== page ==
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TheManual.com – Featuring Manta 28 – September 15, 2015

Osprey Press

TheManual.com – Featuring Manta 28 – September 15, 2015

September 15, 2015
Osprey

Adventure racing is a multidisciplinary sport where racers navigate through backcountry terrain – often without the benefit of trails – using map and compass, and all manner of transport from stand up paddle boards to mountain bikes… As part of his training, we are documenting the best gear for paddling, running, biking, and recovery, as well as keeping track of all the (mis)adventure along the way.

Osprey Manta 28
As all day hiking packs go, this is our favorite. Twenty-eight liters is the Goldilocks of pack sizing for a long adventure race. This pack has gotten us through all day training sessions as well as multiple long distance races. We’ve carried full trail running, rappeling, and mountain biking gear loads comfortably in all conditions. The harness has a raised “trampoline” back panel that allows for extra venting. Extra organization keeps every bit of gear in its place so if disaster strikes you’re not rooting around for our first aid kit or spare bike tubes. Did we mention it’s comfortable?

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Carryology.com – Featuring Radial 26 – September 15, 2015

September 15, 2015
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There are backpacks you can use on a bike and there are backpacks designed specifically for use on a bike. The Osprey Radial 26 is definitely the latter.
If you’re serious about getting gear from home to work and back home again, daily, on two wheels, you can’t go far wrong with this little gem (probably should call it an ‘emerald’ though due to its bright green color).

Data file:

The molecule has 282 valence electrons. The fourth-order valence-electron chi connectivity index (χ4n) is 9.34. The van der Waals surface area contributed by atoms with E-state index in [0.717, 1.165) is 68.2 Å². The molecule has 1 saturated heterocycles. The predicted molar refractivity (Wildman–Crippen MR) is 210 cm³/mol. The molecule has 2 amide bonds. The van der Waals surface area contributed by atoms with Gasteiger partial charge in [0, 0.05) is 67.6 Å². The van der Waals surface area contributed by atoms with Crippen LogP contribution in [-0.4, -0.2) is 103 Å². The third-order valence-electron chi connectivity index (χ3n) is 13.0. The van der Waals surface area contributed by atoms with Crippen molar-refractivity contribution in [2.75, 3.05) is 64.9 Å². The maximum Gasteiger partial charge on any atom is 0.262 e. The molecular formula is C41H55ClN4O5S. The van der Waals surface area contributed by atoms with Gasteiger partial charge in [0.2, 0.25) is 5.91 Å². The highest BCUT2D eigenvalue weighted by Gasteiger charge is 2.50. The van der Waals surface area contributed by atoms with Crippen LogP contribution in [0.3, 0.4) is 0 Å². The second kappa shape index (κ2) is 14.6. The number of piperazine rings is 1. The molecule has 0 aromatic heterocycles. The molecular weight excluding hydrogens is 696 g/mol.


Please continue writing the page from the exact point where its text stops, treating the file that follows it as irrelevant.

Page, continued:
The team at Osprey really seem to have drawn up a list of the most important things you need when commuting on your bike, then nailed each and every one of them..

Trailspace.com – Featuring Talon 22 – September 10, 2015

September 10, 2015
FLAOR

For those moving fast and packing smaller loads, lightweight packs in the Talon series adjust for a wide range of comfort and suit any style with the option of several sharp colors and graphics. Designed for mountain biking, trail running, fastpacking, peak bagging, and adventure racing. Features the AirScape back panel with ridge-molded foam that creates air channels, and adjustable harness, and mesh hip belt pockets.

Summary
This pack is a perfect size for day hikes; snacks, jackets, and extra water all fit nicely. The stretch pocket on the outside is great for holding maps and any other quick access needs. The hip strap with pockets also makes for a secure fit with easy access to smaller necessities. The easy adjustment straps etc. also make it a snap for either my husband or I to wear comfortably.

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Trailspace.com – Featuring Talon 22 – September 10, 2015

September 10, 2015
FLAOR

For those moving fast and packing smaller loads, lightweight packs in the Talon series adjust for a wide range of comfort and suit any style with the option of several sharp colors and graphics. Designed for mountain biking, trail running, fastpacking, peak bagging, and adventure racing. Features the AirScape back panel with ridge-molded foam that creates air channels, and adjustable harness, and mesh hip belt pockets.

Summary
This pack is a perfect size for day hikes; snacks, jackets, and extra water all fit nicely. The stretch pocket on the outside is great for holding maps and any other quick access needs. The hip strap with pockets also makes for a secure fit with easy access to smaller necessities. The easy adjustment straps etc. also make it a snap for either my husband or I to wear comfortably.

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Good Times and GTWeekly.com – Featuring Osprey Packs and Mike Pfotenhauer – September 9, 2015

September 9, 2015
GT1536_coverWEB